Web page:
The Japanese used their air superiority not only to attack military targets, but to indiscrinately attack Chinese citis as well. The cities had no anti-aircraft defenses or organized civil defense systems. The result was extensive civilian casualties. The only Chinese areas off limits to the Japanese were the European treaty ports like Shanghai and Hong Kong. It is unclear what the Japanese objective was in attacking civilian targets. Presumably it was to terrorize the Chinese into surrendering. This did not occur. In the east, the air attacks were followed by land attacks and occuoation, often leading to horific actions, such as the rape of Nanking. The Chinese, unable to protect their major cities, simply moved deeper into the interior of the country beyond the reach of the Japamese Army. Distance and did=fficult terraine made the logistics of following the Nationalists with sizeable forces impossible. The Japanese were hard-pressed to occupy the area already seized. The Natioanlist Army was beyond the reach of the kimperail army, but not beyond the range of Japanese bombers. The air war in Asia began as in the European theater with mastery of the skies by the Japanese. The Chinese air force was quickly brushed aside and after the first year virtually non-existant. The reklocated Chinese capital of Chunking became the major Japanese target. The first raids caused wide-spread panic as there were no bomb shelters. . Gradually the city adjusted. People moved nto caves for protection. Thus the Japanese, who would after the war compalin biterally about the bombing of their cities, engaged in virtially unopposed terror bombing of Chinese cities for nearly a decade. This began before the actual invasion with the terror bombing of Shanghai (1931). And would only be limited when the American Flying Tigers arrivd (1942). HBC has not yet developed details on the Japanese terror bombing of Chinese cities, but we do have sone details on a general page about Japanese atrocities. The Japanese attacks would continue unopposed until the arrival of American planes and pilots--the famed Flying Tigers. The Flying Tigers were a vey small force, but even so for the first time, the Jaoanese began to suffer substantial losses. With the Japanese attack ion Pearl Harbor bringung america into the War, substantial American air units began to arrive in China making Japanese air raids on Chunking and other Chinese cities increasingly difficult.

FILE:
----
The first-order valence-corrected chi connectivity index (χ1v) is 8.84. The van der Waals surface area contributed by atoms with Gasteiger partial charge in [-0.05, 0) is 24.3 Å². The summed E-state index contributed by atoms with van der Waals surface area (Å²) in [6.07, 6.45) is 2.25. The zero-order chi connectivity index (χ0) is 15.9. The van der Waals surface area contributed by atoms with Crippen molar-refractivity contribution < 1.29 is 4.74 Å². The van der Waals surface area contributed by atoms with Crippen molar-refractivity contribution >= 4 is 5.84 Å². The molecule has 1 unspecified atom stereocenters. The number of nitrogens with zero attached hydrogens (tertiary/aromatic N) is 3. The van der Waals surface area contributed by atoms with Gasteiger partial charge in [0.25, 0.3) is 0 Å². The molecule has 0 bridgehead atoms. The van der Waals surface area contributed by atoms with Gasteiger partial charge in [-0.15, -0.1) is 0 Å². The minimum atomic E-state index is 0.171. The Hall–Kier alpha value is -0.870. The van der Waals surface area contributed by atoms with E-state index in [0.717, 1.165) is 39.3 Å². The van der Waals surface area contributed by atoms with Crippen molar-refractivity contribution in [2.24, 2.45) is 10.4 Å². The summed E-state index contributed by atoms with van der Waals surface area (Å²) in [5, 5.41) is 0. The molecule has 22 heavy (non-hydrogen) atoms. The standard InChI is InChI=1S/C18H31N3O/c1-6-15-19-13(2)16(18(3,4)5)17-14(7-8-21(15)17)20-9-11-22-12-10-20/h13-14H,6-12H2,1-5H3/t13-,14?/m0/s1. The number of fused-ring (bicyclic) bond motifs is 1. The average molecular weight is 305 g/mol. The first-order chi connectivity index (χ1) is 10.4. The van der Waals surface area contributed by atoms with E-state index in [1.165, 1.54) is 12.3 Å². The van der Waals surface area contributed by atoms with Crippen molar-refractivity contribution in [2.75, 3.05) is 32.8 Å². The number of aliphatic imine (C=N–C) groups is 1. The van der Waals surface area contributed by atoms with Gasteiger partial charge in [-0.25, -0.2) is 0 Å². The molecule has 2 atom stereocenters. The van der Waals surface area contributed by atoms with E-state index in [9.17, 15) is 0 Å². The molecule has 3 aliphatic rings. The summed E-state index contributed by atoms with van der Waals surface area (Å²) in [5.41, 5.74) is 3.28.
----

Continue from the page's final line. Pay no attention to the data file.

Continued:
Close Air Support

Our information is limited at this time, but we have read very little about Japanese close air support oprations. Much of the literature deals with terror bombing of undefended Chimese cities. As the Japanese Air Force was a unit of the Japanese Army, one might expect that this would have been a priority as it was with the Luftwaffe formed largely from Heer officers. (Other air forces like the Americans and British were more fizated on strategic bombing.) And the Japanese like the Germans lacked the indudrial capacity to build both a strategic and tactical air force. But we have fojund very little in the literature describing close air support to grojund forces. We do not even know if the Japanese had forward air controllers (FACs) on the ground. Hopefully reades with some knowledge on this aspect of the air war in China will provide some insight on this question.